Standard narratives of Native American history view the nineteenth century in terms of steadily declining Indigenous sovereignty, from removal of southeastern tribes to the 1887 General
Allotment Act. In Crooked Paths to Allotment, C. Joseph Genetin-Pilawa complicates these narratives, focusing on political moments when viable alternatives to federal
assimilation policies arose. In these moments, Native American reformers and their white allies challenged coercive practices and offered visions for policies that might have allowed
Indigenous nations to adapt at their own pace and on their own terms. Examining the contests over Indian policy from Reconstruction through the Gilded Age, Genetin-Pilawa reveals the
contingent state of American settler colonialism.
|"Genetin-Pilawa convincingly reinterprets Seneca Commissioner of Indian Affairs Eli Parker and nineteenth-century reformers in the context of post-Civil War state formation, offering further evidence that U.S. history sans American Indians is a failed project."|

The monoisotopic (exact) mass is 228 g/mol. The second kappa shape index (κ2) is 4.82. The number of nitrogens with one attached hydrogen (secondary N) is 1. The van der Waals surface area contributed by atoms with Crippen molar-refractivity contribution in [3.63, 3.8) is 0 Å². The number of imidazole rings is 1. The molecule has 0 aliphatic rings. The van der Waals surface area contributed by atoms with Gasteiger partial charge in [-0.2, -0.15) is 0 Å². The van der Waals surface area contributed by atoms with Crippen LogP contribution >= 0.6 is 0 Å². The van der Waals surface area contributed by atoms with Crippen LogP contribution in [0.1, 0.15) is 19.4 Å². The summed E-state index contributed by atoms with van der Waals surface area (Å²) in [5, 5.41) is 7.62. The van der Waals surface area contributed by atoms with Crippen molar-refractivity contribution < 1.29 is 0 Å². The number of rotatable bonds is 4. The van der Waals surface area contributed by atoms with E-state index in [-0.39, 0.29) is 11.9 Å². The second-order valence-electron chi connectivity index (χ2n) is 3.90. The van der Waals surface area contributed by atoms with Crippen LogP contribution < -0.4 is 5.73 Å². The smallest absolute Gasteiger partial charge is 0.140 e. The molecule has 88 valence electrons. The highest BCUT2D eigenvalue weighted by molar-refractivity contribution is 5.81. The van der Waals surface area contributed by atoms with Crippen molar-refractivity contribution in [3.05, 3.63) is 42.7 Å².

— Jacki Thompson Rand, University of Iowa
"Genetin-Pilawa makes a strong argument bound to stimulate debate. I know of no recent work that does what this book promises to do."
— Jeffrey Ostler, University of Oregon
Genetin-Pilawa focuses on reformers and activists, including Tonawanda Seneca Ely S. Parker and Council Fire editor Thomas A. Bland, whose contributions to Indian policy debates have
heretofore been underappreciated. He reveals how these men and their allies opposed such policies as forced land allotment, the elimination of traditional cultural practices, mandatory
boarding school education for Indian youth, and compulsory participation in the market economy. Although the mainstream supporters of assimilation successfully repressed these efforts,
the ideas and policy frameworks they espoused established a tradition of dissent against disruptive colonial governance.
C. Joseph Genetin-Pilawa is assistant professor of history at Illinois College.
First Peoples books are part of a special publishing initiative among four scholarly presses, funded by the Andrew W. Mellon foundation. Books with the logo exemplify contemporary scholarship and research in Indigenous studies. The initiative supports this scholarship with unprecedented attention to the growing dialogue among scholars, communities, and publishers.